Death by ICBM was a near constant threat to both sides during the Cold War. America's answer: a long-range, phased-array early warning system designed to find, identify, and track these sea-launched ballistic missile threats. It worked so well, the Air Force still uses it.
Every once in a while, the Air Force launches a Minuteman III into the Pacific Ocean, just to make sure they still work. Important, because they're the only land ICBM we've got. Bad news: the most recent test failed miserably.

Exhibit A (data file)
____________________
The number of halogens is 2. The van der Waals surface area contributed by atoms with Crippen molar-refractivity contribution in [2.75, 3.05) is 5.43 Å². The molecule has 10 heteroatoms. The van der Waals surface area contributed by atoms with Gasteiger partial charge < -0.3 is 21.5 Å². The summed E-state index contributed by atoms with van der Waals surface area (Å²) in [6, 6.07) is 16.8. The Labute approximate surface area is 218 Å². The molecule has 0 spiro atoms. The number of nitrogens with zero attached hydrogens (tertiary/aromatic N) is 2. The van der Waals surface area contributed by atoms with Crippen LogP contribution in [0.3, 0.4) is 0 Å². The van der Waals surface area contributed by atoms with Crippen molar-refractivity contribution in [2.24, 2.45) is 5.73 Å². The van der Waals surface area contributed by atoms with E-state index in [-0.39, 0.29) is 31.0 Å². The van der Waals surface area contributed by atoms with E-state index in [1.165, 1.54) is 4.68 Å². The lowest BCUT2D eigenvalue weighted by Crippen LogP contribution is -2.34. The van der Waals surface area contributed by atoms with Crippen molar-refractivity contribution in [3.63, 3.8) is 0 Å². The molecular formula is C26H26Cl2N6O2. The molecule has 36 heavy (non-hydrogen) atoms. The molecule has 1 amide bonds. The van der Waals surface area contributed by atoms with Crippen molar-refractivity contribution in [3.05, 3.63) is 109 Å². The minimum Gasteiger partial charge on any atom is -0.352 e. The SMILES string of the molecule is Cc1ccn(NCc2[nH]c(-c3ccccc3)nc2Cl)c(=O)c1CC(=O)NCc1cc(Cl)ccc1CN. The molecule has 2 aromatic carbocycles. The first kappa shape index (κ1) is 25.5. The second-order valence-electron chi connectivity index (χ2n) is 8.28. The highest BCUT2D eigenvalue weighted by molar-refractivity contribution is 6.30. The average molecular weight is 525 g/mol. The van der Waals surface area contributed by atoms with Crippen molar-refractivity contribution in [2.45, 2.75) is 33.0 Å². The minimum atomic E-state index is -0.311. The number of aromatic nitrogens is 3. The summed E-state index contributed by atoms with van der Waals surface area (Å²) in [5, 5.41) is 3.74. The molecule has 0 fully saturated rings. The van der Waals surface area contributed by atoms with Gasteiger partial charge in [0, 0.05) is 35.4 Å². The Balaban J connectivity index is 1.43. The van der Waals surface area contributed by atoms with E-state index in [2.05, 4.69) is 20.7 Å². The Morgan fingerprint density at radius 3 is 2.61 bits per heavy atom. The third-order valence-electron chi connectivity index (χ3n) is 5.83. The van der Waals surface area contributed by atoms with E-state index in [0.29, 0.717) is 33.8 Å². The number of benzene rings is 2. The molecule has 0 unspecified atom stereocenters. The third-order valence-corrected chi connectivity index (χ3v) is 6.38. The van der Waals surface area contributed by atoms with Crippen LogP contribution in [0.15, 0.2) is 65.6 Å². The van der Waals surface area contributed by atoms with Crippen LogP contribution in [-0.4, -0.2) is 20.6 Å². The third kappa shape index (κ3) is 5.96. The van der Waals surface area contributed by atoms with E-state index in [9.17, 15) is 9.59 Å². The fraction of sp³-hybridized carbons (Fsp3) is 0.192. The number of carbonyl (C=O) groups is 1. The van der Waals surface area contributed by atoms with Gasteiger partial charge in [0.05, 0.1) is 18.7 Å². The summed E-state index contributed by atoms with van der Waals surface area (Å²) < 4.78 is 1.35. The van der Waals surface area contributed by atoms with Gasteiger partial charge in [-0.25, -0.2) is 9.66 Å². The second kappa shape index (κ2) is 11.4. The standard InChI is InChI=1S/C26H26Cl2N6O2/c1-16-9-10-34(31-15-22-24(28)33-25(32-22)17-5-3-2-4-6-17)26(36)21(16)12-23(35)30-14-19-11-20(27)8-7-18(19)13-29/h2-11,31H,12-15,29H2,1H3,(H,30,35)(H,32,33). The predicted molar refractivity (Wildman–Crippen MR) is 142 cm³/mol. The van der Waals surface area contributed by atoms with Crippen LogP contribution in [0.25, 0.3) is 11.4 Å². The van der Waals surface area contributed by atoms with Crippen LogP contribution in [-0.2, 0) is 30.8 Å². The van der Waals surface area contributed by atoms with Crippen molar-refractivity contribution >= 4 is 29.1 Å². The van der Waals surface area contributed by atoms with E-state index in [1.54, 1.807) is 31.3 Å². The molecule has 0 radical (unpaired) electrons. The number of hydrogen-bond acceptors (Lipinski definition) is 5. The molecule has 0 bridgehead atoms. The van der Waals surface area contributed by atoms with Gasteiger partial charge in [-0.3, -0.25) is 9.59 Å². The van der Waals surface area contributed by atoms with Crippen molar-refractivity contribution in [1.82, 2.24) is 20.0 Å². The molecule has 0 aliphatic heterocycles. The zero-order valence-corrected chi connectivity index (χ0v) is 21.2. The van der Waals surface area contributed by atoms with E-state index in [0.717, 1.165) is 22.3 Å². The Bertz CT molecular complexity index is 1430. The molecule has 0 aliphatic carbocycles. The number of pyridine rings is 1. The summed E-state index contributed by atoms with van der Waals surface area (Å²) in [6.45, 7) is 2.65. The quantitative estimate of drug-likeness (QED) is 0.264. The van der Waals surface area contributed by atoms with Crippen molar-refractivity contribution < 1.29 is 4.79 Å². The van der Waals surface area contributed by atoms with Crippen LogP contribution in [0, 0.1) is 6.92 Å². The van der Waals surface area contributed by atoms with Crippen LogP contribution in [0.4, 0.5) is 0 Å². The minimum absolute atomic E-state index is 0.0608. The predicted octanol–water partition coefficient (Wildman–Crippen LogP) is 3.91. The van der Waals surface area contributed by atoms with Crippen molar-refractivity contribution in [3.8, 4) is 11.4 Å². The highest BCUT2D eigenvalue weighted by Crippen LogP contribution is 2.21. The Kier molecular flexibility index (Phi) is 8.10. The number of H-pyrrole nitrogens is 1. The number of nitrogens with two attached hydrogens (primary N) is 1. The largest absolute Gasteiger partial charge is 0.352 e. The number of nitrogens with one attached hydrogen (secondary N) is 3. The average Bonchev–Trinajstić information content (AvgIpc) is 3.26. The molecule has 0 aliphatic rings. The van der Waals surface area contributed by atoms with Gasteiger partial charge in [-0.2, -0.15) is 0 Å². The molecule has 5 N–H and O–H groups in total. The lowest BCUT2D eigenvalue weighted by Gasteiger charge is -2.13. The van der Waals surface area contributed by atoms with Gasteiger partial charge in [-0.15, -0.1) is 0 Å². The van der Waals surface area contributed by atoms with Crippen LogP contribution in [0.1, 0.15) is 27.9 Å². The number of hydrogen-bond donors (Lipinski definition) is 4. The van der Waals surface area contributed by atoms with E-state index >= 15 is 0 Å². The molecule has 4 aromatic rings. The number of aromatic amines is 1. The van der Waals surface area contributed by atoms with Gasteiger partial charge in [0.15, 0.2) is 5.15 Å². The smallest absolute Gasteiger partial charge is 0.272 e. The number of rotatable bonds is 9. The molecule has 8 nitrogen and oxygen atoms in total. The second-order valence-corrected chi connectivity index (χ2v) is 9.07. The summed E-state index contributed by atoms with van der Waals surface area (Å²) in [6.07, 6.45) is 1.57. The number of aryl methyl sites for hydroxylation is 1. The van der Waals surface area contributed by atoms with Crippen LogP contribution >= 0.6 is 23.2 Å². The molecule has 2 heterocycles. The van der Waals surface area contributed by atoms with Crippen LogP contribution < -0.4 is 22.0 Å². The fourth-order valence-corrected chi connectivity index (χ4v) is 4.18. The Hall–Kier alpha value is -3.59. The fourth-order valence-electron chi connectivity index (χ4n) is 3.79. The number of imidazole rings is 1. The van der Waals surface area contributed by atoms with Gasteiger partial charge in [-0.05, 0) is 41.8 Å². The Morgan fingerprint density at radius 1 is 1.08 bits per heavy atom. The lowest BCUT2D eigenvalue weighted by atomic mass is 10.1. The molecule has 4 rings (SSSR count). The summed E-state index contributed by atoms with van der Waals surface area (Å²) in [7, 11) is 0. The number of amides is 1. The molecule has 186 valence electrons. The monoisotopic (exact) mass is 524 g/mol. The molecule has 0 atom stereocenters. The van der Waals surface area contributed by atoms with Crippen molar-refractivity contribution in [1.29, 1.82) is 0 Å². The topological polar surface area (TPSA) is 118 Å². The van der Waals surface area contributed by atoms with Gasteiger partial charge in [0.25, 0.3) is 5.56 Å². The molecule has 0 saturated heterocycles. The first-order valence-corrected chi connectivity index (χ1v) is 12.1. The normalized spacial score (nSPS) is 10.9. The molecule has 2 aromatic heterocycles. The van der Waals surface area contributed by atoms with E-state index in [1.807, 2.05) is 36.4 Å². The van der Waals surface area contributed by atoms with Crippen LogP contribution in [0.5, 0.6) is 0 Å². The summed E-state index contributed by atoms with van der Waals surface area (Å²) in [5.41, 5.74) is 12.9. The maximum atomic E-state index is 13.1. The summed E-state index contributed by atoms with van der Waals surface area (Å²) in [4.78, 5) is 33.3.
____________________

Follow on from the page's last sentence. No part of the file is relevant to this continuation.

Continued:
At a small United States Air Force installation in eastern Wyoming, I'm sitting at an electronic console, ready to unleash nuclear hell.
Yesterday we learnt that the Soviets still have a working doomsday system in place. This is an SS-17 ICBM master missile, which are launched first. Once they are in the skies, they activate the launch for all the Russian nukes.
Wired Magazine has a fascinating article on the doomsday system that was built by the Soviets 25 years ago. It was designed to obliterate the US no matter what happened to the USSR—and it still works today. Shiver.